JT Riddle had never played the outfield before he joined the Kentucky Wildcats for his freshman season in 2011. In high school, Riddle was exclusively an infielder and pitcher and he even committed to Kentucky to be a two-way player. As a freshman, Riddle wasn’t pitching, though, and he was having trouble getting on the field as a second baseman. There were, however, a couple injures in the outfield.
“My first thought was, I’m going to get reps in the outfield,” Riddle remembers.
He wound up starting 40 games in right field.
The situation is similar now for the Miami Marlins, who open up a three-game series against the Milwaukee Brewers at 7:40 p.m. on Tuesday at Miller Park. Until Sunday, Riddle was exclusively a shortstop. On Tuesday, he is making his first career start in center field for the Marlins (21-36) against the Brewers (34-26) in Milwaukee.
The converted shortstop got his first taste in the finale of a three-game series against the San Diego Padres on Sunday. Riddle entered for the final two innings of a 9-3 win in San Diego and caught the only ball hit to him. With no true center fielder on the active roster, Miami is going to give Riddle a chance to become a regular option at the position.
“I expect that to be good,” manager Don Mattingly said. “Obviously, it’s going to be some type of learning curve. He’s not played a ton of games out there. He played a lot of outfield in college, but not necessarily in center. JT’s a good athlete and seemed to take to it easy — a lot like [Brian Anderson] last year. We put him out there and started working on it, it looked pretty easy for him. Same for Andy last year. We put him out there and it looked pretty natural.”
Riddle’s defensive track record is at the crux of this experiment, which began when the Marlins optioned him to Triple A New Orleans in April. Infielder Miguel Rojas was outplaying Riddle and won the shortstop job, so Miami wanted to find another role for the 27-year-old lefty. Riddle started working in center field and made nine starts there for the New Orleans Baby Cakes before the Marlins recalled him Friday.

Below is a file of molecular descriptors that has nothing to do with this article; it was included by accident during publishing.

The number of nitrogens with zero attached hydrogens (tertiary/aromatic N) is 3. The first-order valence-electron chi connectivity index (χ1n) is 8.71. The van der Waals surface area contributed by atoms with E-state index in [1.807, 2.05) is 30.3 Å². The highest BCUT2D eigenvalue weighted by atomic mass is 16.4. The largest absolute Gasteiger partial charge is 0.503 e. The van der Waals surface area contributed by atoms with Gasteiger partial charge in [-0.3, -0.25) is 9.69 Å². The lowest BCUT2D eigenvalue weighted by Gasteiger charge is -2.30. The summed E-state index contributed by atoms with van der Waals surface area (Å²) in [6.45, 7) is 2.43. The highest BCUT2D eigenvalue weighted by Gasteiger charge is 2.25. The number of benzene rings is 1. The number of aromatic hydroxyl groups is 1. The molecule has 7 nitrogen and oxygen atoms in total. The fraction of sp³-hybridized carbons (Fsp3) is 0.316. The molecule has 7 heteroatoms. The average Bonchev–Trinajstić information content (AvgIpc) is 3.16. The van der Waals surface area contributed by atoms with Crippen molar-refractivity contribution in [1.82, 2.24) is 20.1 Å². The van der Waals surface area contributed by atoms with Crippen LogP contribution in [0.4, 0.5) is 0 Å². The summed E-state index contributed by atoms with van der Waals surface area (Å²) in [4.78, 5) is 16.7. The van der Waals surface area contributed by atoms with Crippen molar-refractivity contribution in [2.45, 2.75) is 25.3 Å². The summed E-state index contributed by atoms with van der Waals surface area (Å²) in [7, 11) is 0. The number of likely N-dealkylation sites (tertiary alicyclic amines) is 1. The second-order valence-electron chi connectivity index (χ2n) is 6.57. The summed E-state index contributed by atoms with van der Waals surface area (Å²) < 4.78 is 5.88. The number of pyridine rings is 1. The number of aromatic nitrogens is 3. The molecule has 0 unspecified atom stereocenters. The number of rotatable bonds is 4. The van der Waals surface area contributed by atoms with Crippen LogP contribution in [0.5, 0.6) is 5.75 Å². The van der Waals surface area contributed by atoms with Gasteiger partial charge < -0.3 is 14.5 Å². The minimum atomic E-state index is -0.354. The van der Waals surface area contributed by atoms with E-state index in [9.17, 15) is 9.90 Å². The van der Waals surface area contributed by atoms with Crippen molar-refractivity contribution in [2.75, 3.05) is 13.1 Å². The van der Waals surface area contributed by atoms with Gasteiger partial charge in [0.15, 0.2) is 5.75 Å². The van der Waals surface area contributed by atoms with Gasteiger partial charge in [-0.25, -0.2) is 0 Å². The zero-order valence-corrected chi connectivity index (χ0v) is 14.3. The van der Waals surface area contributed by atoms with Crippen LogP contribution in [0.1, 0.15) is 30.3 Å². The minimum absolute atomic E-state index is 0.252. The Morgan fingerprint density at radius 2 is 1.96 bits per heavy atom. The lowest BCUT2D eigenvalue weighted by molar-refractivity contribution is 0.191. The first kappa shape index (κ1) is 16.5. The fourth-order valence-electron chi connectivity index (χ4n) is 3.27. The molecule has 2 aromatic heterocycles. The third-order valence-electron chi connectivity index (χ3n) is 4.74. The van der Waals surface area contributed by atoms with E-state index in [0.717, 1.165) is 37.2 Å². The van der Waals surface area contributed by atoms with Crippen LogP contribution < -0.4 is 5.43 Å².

In each of his first two seasons in MLB, Riddle accounted for 1.0 defensive wins above replacement, according to Baseball-Reference.com, despite playing fewer than 70 full games in both 2017 and 2018. Although the infielder has not yet hit on a consistent basis, his defense provides real value and Miami has reason to think it could eventually be the same in center.
In his first start in right with the Wildcats, Riddle threw out a runner at third base.
“I didn’t mind it at all,” Riddle said. “Anything to be at this level and be able to play every day, whether it’s playing short, whether it’s in the outfield — whatever it is to be able to be up here and be playing, and help the team out.”
This and that
▪ Riley Ferrell is back to throwing long toss and is scheduled to throw a bullpen Wednesday. The relief pitcher, who was a Rule 5 draft pick from the Houston Astros, has spent the entire season on the injured list for right biceps tendinitis and was nearing a return before being pulled back from a rehab stint due to lat soreness last Tuesday.
▪ Jon Berti, who had been a regular contributor and second and third base for the Marlins before landing on the IL last month with an oblique strain, has started his hitting and throwing progression. Slugger Peter O’Brien, who is on the IL with a left rib cage contusion, is doing the same.
▪ Relief pitcher Julian Fernandez is continuing his throwing program as he returns from Tommy John surgery.
▪ There are still no definitive timetables for relief pitcher Drew Steckenrider, catcher Chad Wallach or utility man Neil Walker. Steckenrider has been on the IL since May due to a right flexor strain. Wallach remains in concussion protocol after being hit by a foul ball against the Detroit Tigers last month. Walker just landed on the IL on Friday after suffering a right quad strain.